An American F-15E Just Shot Down An Armed Drone Over Syria

An American F-15E shot down a suspected pro-Syrian government drone in southeastern Syria today after it “dropped one of several weapons it was carrying near a position occupied by Coalition personnel who are training and advising partner ground forces in the fight against ISIS”, according to the CENTCOM news release.

The drone was not identified but was described as being similar in size to the American made MQ-1 Predator. Since 2014, the Iranian Shaeed 129 UAV has been operating over Syria and is very similar in size to the Predator. With Iran’s steadily growing involvement in the Syrian conflict, it seems most likely that this type of UAV was the type shot down, though no official confirmation has been made.


The weapon fired by the pro-Syrian drone apparently did not hit its target near At Tanf, instead striking ‘dirt’, according to a spokesman for CENTCOM. The training garrison near At Tanf has been the center of increased tension among Syrian-backed forces and Coalition forces as pro-regime fighters have come under attack by American air power several times, even as recently as Tuesday. A 34-mile wide deconfliction zone has been established by the U.S. around the base at At Tanf and the U.S. has issued repeated warnings to opposing elements regarding their advance on the base.

The timing of this engagement, provided it was in fact an Iranian UAV, is very interesting. Just yesterday an Iranian news outlet posted on YouTube a video purportedly from an Iranian UAV as it flew near an American drone. The drone in the video is a Predator but it cannot be confirmed when or where the video was obtained.

The Shaeed 129 is Iran’s first attempt at a MALE (medium-altitude, long-endurance system) UAV. The Iranian Revolutionary Guard unveiled it in 2012 and claim it has an endurance of nearly 24 hours, a range of 1,700 kilometers and can carry up to eight weapons, including the Sadid-1 anti-tank missile.


The Iranian-backed terrorist organization Hezbollah also threatened to attack American forces in Syria yesterday, claiming it was only though ‘self-restraint’ that it hadn’t done so already in Syria. Hezbollah is also reportedly in possession of the Shaeed 129 and video has surfaced showing its use in Syria attacking anti-government forces.


UAVs in the face of modern fighters do not stand a chance. While it has not been confirmed yet whether the F-15E used a missile or its internal 20mm gun to down the drone, it is the second time an American aircraft has shot down a UAV. The first downing happened in 2009 over Iraq when a Iranian drone was shot down by American F-16s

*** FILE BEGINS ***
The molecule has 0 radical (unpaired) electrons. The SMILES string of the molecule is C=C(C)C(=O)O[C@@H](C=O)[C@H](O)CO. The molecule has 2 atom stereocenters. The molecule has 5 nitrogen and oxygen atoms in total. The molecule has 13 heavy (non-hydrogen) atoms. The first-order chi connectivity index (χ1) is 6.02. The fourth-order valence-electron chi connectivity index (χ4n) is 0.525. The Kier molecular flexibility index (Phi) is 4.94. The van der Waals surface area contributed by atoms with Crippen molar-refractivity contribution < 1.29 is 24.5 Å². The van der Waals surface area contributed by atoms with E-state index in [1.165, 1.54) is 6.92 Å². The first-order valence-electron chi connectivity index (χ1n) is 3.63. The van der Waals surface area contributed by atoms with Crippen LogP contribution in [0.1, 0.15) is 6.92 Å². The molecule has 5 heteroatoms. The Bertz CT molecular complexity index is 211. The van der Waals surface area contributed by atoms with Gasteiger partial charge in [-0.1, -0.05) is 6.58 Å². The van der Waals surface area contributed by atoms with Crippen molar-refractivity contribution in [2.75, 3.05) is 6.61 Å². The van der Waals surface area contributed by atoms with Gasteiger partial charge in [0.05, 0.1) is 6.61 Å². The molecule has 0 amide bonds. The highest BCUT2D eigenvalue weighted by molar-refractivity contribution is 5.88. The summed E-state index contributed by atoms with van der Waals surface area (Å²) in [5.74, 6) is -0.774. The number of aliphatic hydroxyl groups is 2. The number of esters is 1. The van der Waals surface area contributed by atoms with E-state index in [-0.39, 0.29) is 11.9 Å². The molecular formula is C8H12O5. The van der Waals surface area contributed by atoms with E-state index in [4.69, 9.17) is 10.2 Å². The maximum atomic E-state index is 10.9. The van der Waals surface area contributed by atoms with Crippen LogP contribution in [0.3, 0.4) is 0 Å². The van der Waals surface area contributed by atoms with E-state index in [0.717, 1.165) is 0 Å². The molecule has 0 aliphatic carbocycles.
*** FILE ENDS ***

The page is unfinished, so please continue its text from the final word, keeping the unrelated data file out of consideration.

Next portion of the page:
Last year, an Israeli F-16 nearly shot down a Russian UAV after the drone had crossed over into Israel from Syria. Israel has shot down drones in the past, including one in 2012 over the Negav desert after the drone had flown in from the Mediterranean. In this incident, a F-16 used a missile to destroy the drone.


The vulnerability of drones to fighters is not a new revelation. As far back as 2002, the USAF was arming its Predators with Stinger air-to-air missiles to address this weakness. The program was short lived after one aerial exchange of missiles in late 2002 over Iraq.


On December 23, 2002 a Predator was flying over Iraq when it was challenged by an Iraqi MiG-25 Foxbat. Both aircraft engaged and fired missiles. The Predator’s missile fell short but the Foxbat’s did not. Video of the engagement was obtained by CBS News and both missiles can be seen in the sky at the same time. The video ends with the destruction of the Predator, ultimately ending future attempts to arm drones to protect themselves in combat.

The significance of today’s event is not that an F-15E was able to shoot down a drone, but that the drone was shot down after it had launched a failed attack on Coalition forces on the ground. The last official occurrence of American troops being killed in an enemy airstrike was in Korea in 1953.


The proliferation of militarized drones, from military standard to adaptable commercial drones, has spurred a new race to combat the presence of drones and protect ground forces from their attacks. Fortunately, a F-15E was able to intervene today. That may not always be the case, and the day where the security blanket of American air supremacy is lost to a drone fleet may be fast approaching.

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